Frequent Blood Donations and Injury Recovery

I’m currently reading Beyond Training by Ben Greenfield and although I don’t think I’m the target audience for the book (endurance athletes) or agree with a lot of what he writes, I did land on a gem of an idea.

Ben writes about how endurance athletes can deplete their iron levels through high levels of training and this could cause injuries or slow their recovery. A quick search confirms all this information, as well as the fact athletes, require more iron than the general population. I’m no longer an endurance athlete, so why should I care?

With a few exceptions, I’ve been donating a pint of blood every 8 weeks for 9 years. In the past year, I have either hit the lowest iron level possible to donate or I’ve been turned away for being just under. In my quest to get my 5-gallon pin for the state of Washington, I have been “studying for the test”, by eating sunflower seeds and orange juice for a few days prior, just to bump up my iron levels for the test.

Note that my iron levels are not low. They are just a bit too low to donate. About two years ago the iron level required to donate was increased here in Seattle. Not to help the recipient of the blood, but so the person donating is still healthy after donating a pint.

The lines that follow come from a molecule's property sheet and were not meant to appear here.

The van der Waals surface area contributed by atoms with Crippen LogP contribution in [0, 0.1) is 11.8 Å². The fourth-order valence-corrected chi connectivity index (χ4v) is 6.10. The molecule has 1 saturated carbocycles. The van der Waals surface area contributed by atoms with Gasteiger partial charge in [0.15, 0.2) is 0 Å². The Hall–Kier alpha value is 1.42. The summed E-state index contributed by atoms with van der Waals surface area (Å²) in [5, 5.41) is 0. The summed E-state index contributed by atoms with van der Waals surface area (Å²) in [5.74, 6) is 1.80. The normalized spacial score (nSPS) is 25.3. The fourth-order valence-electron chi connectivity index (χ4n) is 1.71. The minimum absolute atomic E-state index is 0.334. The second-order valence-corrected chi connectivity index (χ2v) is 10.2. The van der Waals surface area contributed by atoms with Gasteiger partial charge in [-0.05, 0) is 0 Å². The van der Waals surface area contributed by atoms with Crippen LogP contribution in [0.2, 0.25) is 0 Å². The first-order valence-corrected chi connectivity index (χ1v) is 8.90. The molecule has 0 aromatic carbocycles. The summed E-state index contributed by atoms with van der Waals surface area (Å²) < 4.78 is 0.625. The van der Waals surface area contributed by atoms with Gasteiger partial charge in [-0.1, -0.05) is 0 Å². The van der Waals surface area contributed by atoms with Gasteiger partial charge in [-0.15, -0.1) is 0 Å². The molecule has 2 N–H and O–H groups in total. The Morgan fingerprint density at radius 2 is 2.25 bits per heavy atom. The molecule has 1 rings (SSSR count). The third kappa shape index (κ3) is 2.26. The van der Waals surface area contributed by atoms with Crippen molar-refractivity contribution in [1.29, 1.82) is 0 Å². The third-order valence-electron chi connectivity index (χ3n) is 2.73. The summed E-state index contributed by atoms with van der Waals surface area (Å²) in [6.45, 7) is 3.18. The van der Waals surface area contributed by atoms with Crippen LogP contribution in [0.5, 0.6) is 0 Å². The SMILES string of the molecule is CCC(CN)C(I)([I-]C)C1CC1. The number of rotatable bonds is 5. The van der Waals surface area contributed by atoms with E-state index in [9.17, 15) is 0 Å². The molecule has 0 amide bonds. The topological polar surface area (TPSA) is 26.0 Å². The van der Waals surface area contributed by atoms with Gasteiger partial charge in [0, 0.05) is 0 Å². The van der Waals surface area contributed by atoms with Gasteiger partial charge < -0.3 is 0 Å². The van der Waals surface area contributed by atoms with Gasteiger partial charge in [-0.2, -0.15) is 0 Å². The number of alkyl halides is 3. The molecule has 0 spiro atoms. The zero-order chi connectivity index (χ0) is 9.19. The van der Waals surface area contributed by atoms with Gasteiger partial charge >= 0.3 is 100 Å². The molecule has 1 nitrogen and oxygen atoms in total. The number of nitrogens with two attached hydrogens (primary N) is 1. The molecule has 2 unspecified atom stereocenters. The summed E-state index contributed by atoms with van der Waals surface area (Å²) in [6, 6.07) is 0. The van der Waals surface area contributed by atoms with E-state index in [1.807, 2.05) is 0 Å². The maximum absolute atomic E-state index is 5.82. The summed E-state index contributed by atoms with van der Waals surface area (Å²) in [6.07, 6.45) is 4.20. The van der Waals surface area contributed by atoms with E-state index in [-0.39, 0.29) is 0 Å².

I started actively donating blood not only to help others but to help myself. Now, I may have pushed it too far. As of now, I’m going to reduce my blood donations from 6.5 a year to 2. I’ll also make more of an effort to pair iron-rich foods with Vitamin C rich foods. If bumping up my iron levels helps me recover faster, that would be great. It is worth a try.

Has anyone had experience with increasing iron levels to increase recovery times or reduce injuries?



Add yours

  1. Do you eat liver?

  2. Yes. Searching on “liver” will return many results on this blog.

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